The problem is that Germany did not evolve into a democracy but that democracy was forced upon the German people. As long as WWII will be remembered in Germany, for most Germans the democratic model introduced by the US will always remain inextricably linked with the humilitation Germany suffered with her defeat. German democracy was not the result of Germany's love of freedom. It was a consequence of Germany's horrendous crimes, the complete failure of German society, its tradition, values and German civilization - and of Germany's defeat. It is no suprise that for most Germans democracy is not something to love, to be proud of, or even fight for. It is something to feel uncomfortable about because the history of German democracy will forever be linked with the collapse of German civilization. Most Germans today would consider themselves democrats but this is only superficial. We have no love of freedom, we feel no passion about democracy like the American people. For us, democracy is "das kleinste Übel", a lesser evil. In our hearts, we Germans will probably never love democracy and freedom. We are democrats not because we love freedom but because we have learned that anything else but democracy will ultimately result in bombs raining on Dresden. And we don't want that happening to our beautiful cities again. It is true, they showed us blockhead Germans the power of democracy. We are not stupid. We go along, play by the rules. We have experienced the power of democracy - but will we ever believe in it or even love it the way Americans do? Will we ever learn to at least appreciate what the Americans have done for us and for mankind as a whole?

As long as the history of Nazi Germany and WWII is remembered, our democracy will symbolize our unparalleled crimes and the utter failure of our civilization. But as soon as Germany disposes of her unpleasant past, democracy in Germany will be dead already. I have little hope that the Germans will ever become true democrats (present company excepted), and I am saying that as a German who has spend most of his life in this country.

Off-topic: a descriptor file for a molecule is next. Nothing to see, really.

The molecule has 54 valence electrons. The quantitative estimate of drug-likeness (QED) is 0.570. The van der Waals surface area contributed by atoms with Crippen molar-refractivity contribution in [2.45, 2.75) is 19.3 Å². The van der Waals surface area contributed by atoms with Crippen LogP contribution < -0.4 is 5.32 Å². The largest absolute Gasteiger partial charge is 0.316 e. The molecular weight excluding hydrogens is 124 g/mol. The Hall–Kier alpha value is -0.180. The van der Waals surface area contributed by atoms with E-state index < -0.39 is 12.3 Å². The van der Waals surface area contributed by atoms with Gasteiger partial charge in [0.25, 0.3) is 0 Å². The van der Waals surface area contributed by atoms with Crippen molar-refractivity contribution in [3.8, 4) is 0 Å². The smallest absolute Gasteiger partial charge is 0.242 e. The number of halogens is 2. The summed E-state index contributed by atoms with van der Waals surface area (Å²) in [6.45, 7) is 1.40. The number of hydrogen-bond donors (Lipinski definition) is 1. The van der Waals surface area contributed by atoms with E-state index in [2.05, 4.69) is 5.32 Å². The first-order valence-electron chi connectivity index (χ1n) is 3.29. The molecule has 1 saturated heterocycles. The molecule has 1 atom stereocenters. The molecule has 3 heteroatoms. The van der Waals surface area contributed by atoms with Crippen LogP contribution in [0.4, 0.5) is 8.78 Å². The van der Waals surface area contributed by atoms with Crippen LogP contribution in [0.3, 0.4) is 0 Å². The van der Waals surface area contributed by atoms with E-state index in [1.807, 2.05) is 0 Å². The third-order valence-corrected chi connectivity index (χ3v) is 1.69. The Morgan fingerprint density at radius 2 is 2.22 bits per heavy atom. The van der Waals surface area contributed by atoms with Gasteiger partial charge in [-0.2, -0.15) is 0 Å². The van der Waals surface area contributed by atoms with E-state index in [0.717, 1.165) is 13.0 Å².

It is more like being at war with Germans and Germany... the same form of leadership, the same attitudes of many of the people to continue to fight and kill their fellow citizens...

Looks pretty much the same... actually..


Nothing is written in stone regarding civilizations, how would one develop a society that valued those concepts? You postulate a society that can't learn, yet the US has been on a Liberal path for years and turned back from the precipice (so to speak). Are you sure that the situation is as bad as your presentation suggests?

Dear Dave/Ray,
I have to 'gimme' all that have posted before. They are right, both for the Americans and English, and all those who liberated not only Europe, but the 'free World' in WWII. With that said, Bless those who see that we are in the 1939 phase of WWIV. It's very scary and very important.


Very interesting, however I have to disagree. The Germans have a problem with freedom not with democracy. Yes one could argue that democracy is the base for freedom, that might be true but you can have a democracy without having real freedom. All what it takes are 51 % of the people in this democracy voting against freedom.
Germany might not have a very long democratic tradition, but it was a democracy before 1933, Hitler was elected and I would doubt that the majority of his voters voted against democracy when they voted for the NSDAP or that they were aware that this would be the last election for the next 12 years. The Germans knew what a democracy is and it seemed reasonable for them to go back to a democratic government after WW II. I don't think, like you say, that democracy was forced upon them by somebody else or that America had to teach them what a democracy is.

But as I've said democracy is not the problem in Germany, it is freedom. Europeans in general and Germans in particular don't admire freedom the same way Americans do, they don't believe in individual liberties and personal responsibilities the same way Americans do. They want a strong government, a government that tells them how to live, a government that provides them with welfare and healthcare and regulates the economy.
Because Freedom as a core value is much less important in Germany one can not draw the conclusion that democracy is less important, in fact I think democracy is at least as important in Germany as it is in the US. The differnce is the Americans view democracy as the base for freedom, while the Germans ( and other Europeans) view democracy as a system that promises equality at the cost of freedom. The cost of this system is the loss of self-reliance and an ever increasing dependence on government.